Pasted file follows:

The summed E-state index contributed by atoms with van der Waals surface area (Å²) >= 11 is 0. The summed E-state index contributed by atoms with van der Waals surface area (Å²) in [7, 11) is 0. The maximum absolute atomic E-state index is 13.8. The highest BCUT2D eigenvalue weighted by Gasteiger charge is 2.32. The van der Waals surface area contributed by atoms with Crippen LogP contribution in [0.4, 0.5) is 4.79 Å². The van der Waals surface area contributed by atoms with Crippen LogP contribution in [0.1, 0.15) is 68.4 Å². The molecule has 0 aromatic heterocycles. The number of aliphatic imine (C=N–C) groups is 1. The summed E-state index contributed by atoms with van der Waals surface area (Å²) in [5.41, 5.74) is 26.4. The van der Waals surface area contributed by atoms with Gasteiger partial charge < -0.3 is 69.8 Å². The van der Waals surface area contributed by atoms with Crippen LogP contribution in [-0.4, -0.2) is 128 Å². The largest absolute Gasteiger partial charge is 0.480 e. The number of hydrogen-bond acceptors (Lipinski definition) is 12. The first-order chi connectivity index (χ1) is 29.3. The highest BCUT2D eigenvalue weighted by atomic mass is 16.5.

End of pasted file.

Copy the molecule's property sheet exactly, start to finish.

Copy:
The summed E-state index contributed by atoms with van der Waals surface area (Å²) >= 11 is 0. The summed E-state index contributed by atoms with van der Waals surface area (Å²) in [7, 11) is 0. The maximum absolute atomic E-state index is 13.8. The highest BCUT2D eigenvalue weighted by Gasteiger charge is 2.32. The van der Waals surface area contributed by atoms with Crippen LogP contribution in [0.4, 0.5) is 4.79 Å². The van der Waals surface area contributed by atoms with Crippen LogP contribution in [0.1, 0.15) is 68.4 Å². The molecule has 0 aromatic heterocycles. The number of aliphatic imine (C=N–C) groups is 1. The summed E-state index contributed by atoms with van der Waals surface area (Å²) in [5.41, 5.74) is 26.4. The van der Waals surface area contributed by atoms with Gasteiger partial charge < -0.3 is 69.8 Å². The van der Waals surface area contributed by atoms with Crippen LogP contribution in [-0.4, -0.2) is 128 Å². The largest absolute Gasteiger partial charge is 0.480 e. The number of hydrogen-bond acceptors (Lipinski definition) is 12. The first-order chi connectivity index (χ1) is 29.3. The highest BCUT2D eigenvalue weighted by atomic mass is 16.5.